24th Jul2018

‘Godzilla: City on the Edge of Battle’ Review (Netflix)

by Jak-Luke Sharp

Featuring the voices of: Lucien Dodge, Kana Hanazawa, Kenyu Horiuchi, Yuki Kaji, Kenta Miyake, Mamoru Miyano, Kazuya Nakai, Ari Ozawa, Takahiro Sakurai, Tomokazu Sugita, Junichi Suwabe, Reina Ueda | Written by Yusuke Kozaki, Gen Urobuchi | Directed by Hiroyuki Seshita, Kôbun Shizuno


Following their crushing defeat at the hands of Godzilla Earth, Haruo Sakaki and his allies encounter a mysterious aboriginal tribe descended from the humans left behind on Earth 20,000 years ago, and uncover a mechanized city-sized fortress formed from the long-lost anti-Godzilla weapon Mechagodzilla.

Godzilla: City on the Edge of Battle is the reportedly second entry – after its predecessor Godzilla: Planet of the Monsters led the charge into the newly established animated lore – of a new intended trilogy of films for the western hemisphere, yet installed as an anime TV show in Godzilla’s’ native Japan.

While the first entry didn’t necessarily impress on a story level with very little depth and impression upon its audience. This newly revamped tale of the iconic monster does have moments of truly spectacular artistic flare with a terrific animation style, and a clear passion for the mythology but alas, unfortunately, feels like an exact retread of regurgitated events that have occurred before our eyes in the previous entry alone.

Godzilla: City on the Edge of Battle is more of the same with little else to really showcase the scale of talent or abundant rich lore, aside from exploring fan favorite aspects such as MechaGodzilla and a few surprise snippets sprinkled throughout for hardcore fans, but little else is here to really grab its audience’s attention and showcase the adventurous prowess of a franchise that oozes a rich and historical legacy.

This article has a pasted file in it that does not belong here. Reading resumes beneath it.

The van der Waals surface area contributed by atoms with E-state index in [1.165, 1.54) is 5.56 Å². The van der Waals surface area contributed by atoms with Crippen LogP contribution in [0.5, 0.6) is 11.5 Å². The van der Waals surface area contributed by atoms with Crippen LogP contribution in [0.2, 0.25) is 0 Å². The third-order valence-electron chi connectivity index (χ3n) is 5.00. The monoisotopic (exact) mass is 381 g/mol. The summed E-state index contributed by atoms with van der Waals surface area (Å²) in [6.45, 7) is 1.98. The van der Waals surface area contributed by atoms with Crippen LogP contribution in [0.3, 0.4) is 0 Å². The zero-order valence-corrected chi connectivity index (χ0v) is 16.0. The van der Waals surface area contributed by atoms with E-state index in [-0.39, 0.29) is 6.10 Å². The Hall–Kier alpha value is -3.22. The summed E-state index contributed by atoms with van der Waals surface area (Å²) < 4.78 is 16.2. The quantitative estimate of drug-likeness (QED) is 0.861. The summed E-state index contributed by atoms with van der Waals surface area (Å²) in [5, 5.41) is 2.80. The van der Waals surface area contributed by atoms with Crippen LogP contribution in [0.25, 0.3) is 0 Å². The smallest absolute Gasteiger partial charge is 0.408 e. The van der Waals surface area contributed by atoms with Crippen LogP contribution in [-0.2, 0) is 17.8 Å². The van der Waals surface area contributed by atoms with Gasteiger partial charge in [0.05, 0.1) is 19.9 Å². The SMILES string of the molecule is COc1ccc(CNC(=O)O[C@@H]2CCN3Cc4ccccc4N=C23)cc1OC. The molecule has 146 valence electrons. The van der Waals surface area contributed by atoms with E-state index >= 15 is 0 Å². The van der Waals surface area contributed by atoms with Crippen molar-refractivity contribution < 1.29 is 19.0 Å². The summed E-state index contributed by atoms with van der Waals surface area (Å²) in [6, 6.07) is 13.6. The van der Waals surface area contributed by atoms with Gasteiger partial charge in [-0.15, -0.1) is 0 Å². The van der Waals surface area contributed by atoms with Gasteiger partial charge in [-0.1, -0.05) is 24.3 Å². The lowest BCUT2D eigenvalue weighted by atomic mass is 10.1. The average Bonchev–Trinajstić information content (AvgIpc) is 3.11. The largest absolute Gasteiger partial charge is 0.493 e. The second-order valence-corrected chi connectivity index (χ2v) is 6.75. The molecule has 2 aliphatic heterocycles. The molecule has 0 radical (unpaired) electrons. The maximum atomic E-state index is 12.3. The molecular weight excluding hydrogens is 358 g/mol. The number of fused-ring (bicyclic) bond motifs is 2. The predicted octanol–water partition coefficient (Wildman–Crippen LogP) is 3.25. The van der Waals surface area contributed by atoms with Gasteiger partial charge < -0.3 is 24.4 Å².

The tone is undoubtedly exciting with a palpable atmosphere with terrific set pieces but ultimately are far too spaced out for a stricture that focuses a little too much on dialogue and character arcs that lead me to my next issue. The character depth and character arcs are rather limp and lifeless, made even more frustrating with the film trying to focus and explore said aspects to a more fulfilling prospects than its predecessor managed, but doing so with very little motif set up runs dry incredibly quickly in this entry.

The beats and set pieces are relatively similar to the previous entry, an aspect that is in-fact contextually mentioned within the material itself. And as much as this is somewhat a notion of self-aware writing it does little to dispel the issues of predictability and slow paced build up to events that are rife with the notion of obvious inevitability.

Godzilla: City on the Edge of Battle is available on Netflix now.


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